How can we stay hopeful instead of sink into despair?
What can we say when our child loudly complains when it’s time for Mass? What’s the point of having family prayer when it quickly turn into a shouting match? What when your children seem to reject all you’re trying to share and pass on, what’s to be done?
Trust in God
The first thing to do –a nd to redo every time – before you try to find an answer to these questions, is to entrust everything to God: your doubts, your pains, your questions, your regrets, your sleepless nights, your tears and your hopes. These children are first and foremost his. He loves them more than we ever could. He knows what is best for them. He is ever ready to forgive all sins and bring good out of evil.
The Lord does not intervene as if by magic. He respects us too much for this. But He always answers those who call upon Him. The reasons we sometimes can’t hear Him is either because we’re not ready to receive his answer, we’re too impatient, or we’re looking for an answer we believe to be the right one, but our designs do not always correspond with those of God.
Never wallow in guilt
We’re not perfect; it happens that as parents we make serious mistakes. But there’s no point wallowing in guilt: it is poison. The sentiment of guilt is a snare used by the devil. What comes from God is the repentance, the pain for hurting those we love.
Repentance does not consist in mulling over our remorse, like the prodigal son, instead it sets us on the path to God. The sacrament of Penance exists so He can accord us his forgiveness, to take us back into his grace, to raise and to heal us. And when God has forgiven us, it is done: going back to ruminate over one’s sin is to doubt His love for us.
Ask loved ones for help
God has given us brothers and sisters who are also parents. Of course, every family a unique and there’s no point in comparing situations. However, most of the time the reason we remain alone with our problems is because we simply don’t dare to share them. We can feel so much shame that we aren’t the image of “a good Christian family” that we refuse to reveal our secret struggles.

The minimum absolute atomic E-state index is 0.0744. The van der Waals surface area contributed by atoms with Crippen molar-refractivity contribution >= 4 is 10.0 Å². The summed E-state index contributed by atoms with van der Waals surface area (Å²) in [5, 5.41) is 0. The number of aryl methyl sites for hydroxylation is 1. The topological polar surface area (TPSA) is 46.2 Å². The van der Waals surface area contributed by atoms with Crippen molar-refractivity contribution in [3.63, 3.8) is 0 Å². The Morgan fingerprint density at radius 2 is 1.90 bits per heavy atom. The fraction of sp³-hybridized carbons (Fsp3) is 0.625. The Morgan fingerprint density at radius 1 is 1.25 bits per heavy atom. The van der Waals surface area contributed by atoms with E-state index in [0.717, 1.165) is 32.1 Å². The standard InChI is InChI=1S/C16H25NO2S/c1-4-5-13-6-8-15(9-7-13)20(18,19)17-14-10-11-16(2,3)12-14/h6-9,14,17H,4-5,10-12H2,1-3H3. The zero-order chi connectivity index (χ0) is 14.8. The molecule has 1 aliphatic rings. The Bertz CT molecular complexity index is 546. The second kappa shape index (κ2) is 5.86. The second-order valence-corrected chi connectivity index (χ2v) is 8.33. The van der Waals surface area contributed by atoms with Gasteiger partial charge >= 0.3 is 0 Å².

We fear being judged, misunderstood, or rejected and yet, what precious help we can be for each other! Sometimes just sharing a problem helps us find a solution. And in our hours of difficulty, it is generally the little things that help us to hold on: a smile, a call of a friend, a small sign of affection, etc. Let us more than ever rely on each us, let us be close to one another, open and available. Let us patiently listen to one another and accept each other without judgment. It is hard, but with the help from God, all becomes possible.
Turn to St. Monica — the patron saint of parents in distress
“The child of those tears shall never perish,” such were the words of comfort that one bishop offered St. Monica, as she prayed, mourning her son Augustine, whom she saw drawing farther away from God. When he finally left for Italy, she believed him completely lost. But it was there that God was waiting for him. “The child of those tears” became the great St. Augustine. As for St. Monica, she became the patron saint of all parents in distress about their children.
If you’re reading this article, it’s thanks to the generosity of people like you, who have made Aleteia possible.
Here are some numbers:
- 20 million users around the world read Aleteia.org every month
- Aleteia is published every day in eight languages: English, French, Arabic, Italian, Spanish, Portuguese, Polish, and Slovenian
- Each month, readers view more than 50 million pages
- Nearly 4 million people follow Aleteia on social media
- Each month, we publish 2,450 articles and around 40 videos
- We have 60 full time staff and approximately 400 collaborators (writers, translators, photographers, etc.)
As you can imagine, these numbers represent a lot of work. We need you.
Support Aleteia with as little as $1. It only takes a minute. Thank you!